September 12, 2011
Could things be looking up for bicyclists on rumble strips?
Last month, I wrote that the Federal Highway Administration (FHWA) had issued an important new technical advisory (TA) on rumble strips for the first time in 10 years. From a bicyclist's perspective, it was a disaster -- and I write this as someone who fully understands that rumble strips can be effective safety devices, when properly used. However, the new TA encouraged the irresponsible and even dangerous use of rumbles on a number of secondary and country roads that are important for traveling and recreational cyclists.
With our partners, the League of American Bicyclists and the Alliance for Biking and Walking, we have worked very hard over the last few months to change the TA and develop a much better federal guidance on rumbles. We started with detailed analyses of the deficiencies in the new TA (encapsulated in this pdf document) and have held lengthy meetings with FHWA's director of safety and technology, Michael Griffith, plus many of his staff and also officials at the U.S. Department of Transportation.
At our most recent meeting, we were pleasantly surprised by what we heard. Rather than stonewall us, Mr. Griffith and his staff walked through our litany of concerns, in detail, and acknowledged that they could do better. They shared with us many specific and extensive changes to the TA that they are now considering and hope to move on in the next couple of months. In particular, they are working to improve the language as it relates to the needs of bicyclists and other non-automotive road users, and also the guidance on effective public participation before rumbles are applied. Also, as a good faith measure, FHWA has suspended webinars that it was going to conduct on the new TA until the language is redone.
The League, the Alliance, and Adventure Cycling are continuing to press for positive change, and we will continue to keep you posted on FHWA's response. In the meantime, what can we all do? Stay vigilant. Keep an eye on any expected road re-pavings in your area and make sure they do not destroy a good riding road with a poorly applied or unnecessary rumble strip. If your state or local agency invokes the new federal advisory, let them know that FHWA is reconsidering the language and may change it in the near future. If you need help, contact Ginny Sullivan (Adventure Cycling's special projects director) with your concern. Also, Ginny is continuing to collect images of bad and good rumble strips, so please send your photos our way; you can reach Ginny at 800-755-2453 (BIKE) x229 or gsullivanATadventurecyclingDOTorg. By the way, if you'd like further background on rumble strips (good, bad and ugly), you can access this excellent report (pdf) from the League or this matrix of current state practices (pdf) from Adventure Cycling.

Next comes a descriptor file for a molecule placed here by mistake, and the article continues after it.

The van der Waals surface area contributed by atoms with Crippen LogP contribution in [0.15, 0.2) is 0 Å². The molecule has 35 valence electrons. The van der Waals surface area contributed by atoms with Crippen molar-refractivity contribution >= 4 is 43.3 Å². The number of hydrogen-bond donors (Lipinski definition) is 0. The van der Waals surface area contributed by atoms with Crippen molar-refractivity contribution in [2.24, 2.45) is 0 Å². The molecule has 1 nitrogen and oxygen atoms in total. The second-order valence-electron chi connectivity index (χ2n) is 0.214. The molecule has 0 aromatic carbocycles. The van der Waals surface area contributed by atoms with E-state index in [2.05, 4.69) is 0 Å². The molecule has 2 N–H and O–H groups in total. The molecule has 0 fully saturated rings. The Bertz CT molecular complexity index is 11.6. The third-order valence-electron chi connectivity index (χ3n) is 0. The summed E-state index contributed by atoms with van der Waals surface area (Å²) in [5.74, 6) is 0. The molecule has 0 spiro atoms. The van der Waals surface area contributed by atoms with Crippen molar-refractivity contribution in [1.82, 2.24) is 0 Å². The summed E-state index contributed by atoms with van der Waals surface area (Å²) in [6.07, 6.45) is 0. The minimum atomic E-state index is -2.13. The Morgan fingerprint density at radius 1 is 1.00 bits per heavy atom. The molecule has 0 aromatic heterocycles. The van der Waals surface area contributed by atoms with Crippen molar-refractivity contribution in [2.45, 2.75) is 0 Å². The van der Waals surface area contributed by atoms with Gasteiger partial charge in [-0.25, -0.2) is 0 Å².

Thanks for your interest and we'll be in touch.
Photo Caption: Cyclist Will Selser rides in the travel lane on US Highway 89 in Montana in order to avoid rumble strips on the shoulder. Photo by Bill Schneider.
JIM SAYER is executive director of Adventure Cycling Association.
First of all: the rumble strip in the image at the top of this posting, a few inches to the left of a steep dirt drop-off, is a travesty. There is no point in having a rumble strip at all unless there is a recovery area to its right. Yet such rumble strips continue to be installed.
But also, any dogmatic, one-size-fits-all statement is bound to be wrong at least some of the time, as is Beery's. Bicyclists do well to ride on the shoulder under some conditions, and also will need to merge back and forth between the shoulder and the travel lane even when the preferred lane position is on the roadway (for example, when entering or leaving the roadway).
Guidelines for appropriate rumble strip installation (minimal cut depth, at least 4' wide recovery area/shoulder, and gaps so bicyclists can cross to and from the roadway on smooth pavement) have existed for years -- see for example, this paper:
I would submit that when a suitable recovery area exists, it often is preferable to the travel lane for bicyclists to ride on. One typical use is on Interstate highways where the bicyclist's alternative is the several-foot-wide shoulder to the right of the rumble strip, paved to the same standard as the travel lanes, or a travel lane with 70 mph traffic to its left. Problems occur when the guidelines are ignored, as they frequently are. Here's another example, from Massachusetts, my home state. I'm pleased to report that it was later corrected.
I do have another concern about rumble strip cuts which I haven't seen expressed elsewhere: they catch water, and in freezing weather this turns to ice. It isn't only slippery: as it expands, it could break up the pavement. I wonder whether any research has looked into this.
We shouldn't be cycling where rumble strips are applied (outside of the lane) anyway - it's too dangerous. The LAB (whose cycling courses stress staying visible on the road) should appreciate this even if many cycling advocates do not. Making roadside shoulders fit to use for cycling is not a positive step in this cyclist's opinion. A bicycle is a road vehicle, and we all lose if we get pushed out of the travel lanes.
Yes. To be safe, ride in the lane, not on the shoulder.
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I agree with Mr. Allen's comments. Last Fall, my wife and I rode US 71 south of Fort Smith, Arkansas as part of a multi-state tour. Much of that highway has a very narrow shoulder (that varies in width from roughly 2 feet to nothing). Where there is a shoulder, it has a rumble strip that is often in middle to the already-inadequate shoulder. Riding on it was a horrible, scary experience due to the poor quality of the shoulder and compounded by the placement of the rumble strip.